“Gay, black, middle-class male, that’s a small box”
EarthTone’s second track serves as the perfect introduction to his brilliant EP. Everyone knows about hip hop’s complicated relationship with homophobia. But less people, perhaps, understand the pigeonholing that goes on within the queer community. Throughout Gmale, the New Jersey rapper, real name Naquan Williams, covers it all through his personal story.
The record opens with a beat reminiscent of music 10 years its senior. I’m immediately hooked. Turnin’ 30 is a BIG opening track, waxing on the tumultuous events of his 2013. It melts straight into Fuck Is You?, which confronts homophobia in hip hop, as well as institutional racism in America. It’s probably one of the boldest hip hop tracks I’ve come across. Whether it’s fair or not, mainstream hip hop has become synonymous with luxury and hedonism, so it’s pleasing to hear something a little more… meaningful. “And why you so concerned with who I’m lovin’, dude?” from Fuck Is You? ties together so many of the messages in this EP, as well as issues many of us face as queer people.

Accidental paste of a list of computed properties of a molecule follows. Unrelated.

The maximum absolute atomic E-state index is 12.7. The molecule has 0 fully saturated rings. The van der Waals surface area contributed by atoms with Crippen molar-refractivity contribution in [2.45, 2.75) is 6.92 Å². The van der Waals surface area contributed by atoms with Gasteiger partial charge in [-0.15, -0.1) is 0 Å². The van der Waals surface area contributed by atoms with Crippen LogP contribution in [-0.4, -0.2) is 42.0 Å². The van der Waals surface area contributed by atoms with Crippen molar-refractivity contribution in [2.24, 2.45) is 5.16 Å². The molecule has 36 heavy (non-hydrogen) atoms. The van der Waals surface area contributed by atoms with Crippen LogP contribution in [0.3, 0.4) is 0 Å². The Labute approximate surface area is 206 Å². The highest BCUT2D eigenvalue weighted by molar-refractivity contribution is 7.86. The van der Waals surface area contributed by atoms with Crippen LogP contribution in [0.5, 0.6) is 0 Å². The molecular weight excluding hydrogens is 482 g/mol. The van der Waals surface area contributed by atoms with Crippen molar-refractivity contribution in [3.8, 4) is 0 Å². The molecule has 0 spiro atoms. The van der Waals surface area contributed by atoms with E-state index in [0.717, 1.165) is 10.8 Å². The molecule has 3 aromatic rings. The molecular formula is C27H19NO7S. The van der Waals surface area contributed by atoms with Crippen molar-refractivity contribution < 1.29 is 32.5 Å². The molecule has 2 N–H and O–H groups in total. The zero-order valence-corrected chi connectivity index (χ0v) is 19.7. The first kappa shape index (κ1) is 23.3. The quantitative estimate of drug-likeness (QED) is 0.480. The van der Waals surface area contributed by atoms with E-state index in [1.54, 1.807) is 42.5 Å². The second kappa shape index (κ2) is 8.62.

Being ostracized from both hip hop and the queer community (“if I were feminine, it might be easier to deal, but since I’m masculine they think I wasn’t being real”) is a theme that runs throughout. This reflection is balanced by the cockiness of the aptly-titled “The Best”. It’s interesting (and problematic) that he sets himself apart from other queer people (presumedly gay men), through his masculinity.
Another highlight is “Fuckin’ Awesome Guy”. Opening with a bit of wordplay (reciting “F-A-G”, double meanings galore), it addresses recent hardships and their effect on him, such as his mother’s death. It’s interesting to hear a rapper discuss exclusion from both hip hop and queer culture, especially when hip hop doesn’t often directly address queer issues. It proves that no community is perfect, and that thought-provoking music is necessary – especially music with such beautiful samples and production throughout.
“Gmale” is one of the realest collections of hip hop I’ve heard in a while. If you enjoy real music, real hip hop, and clever lyricism, it will speak to you.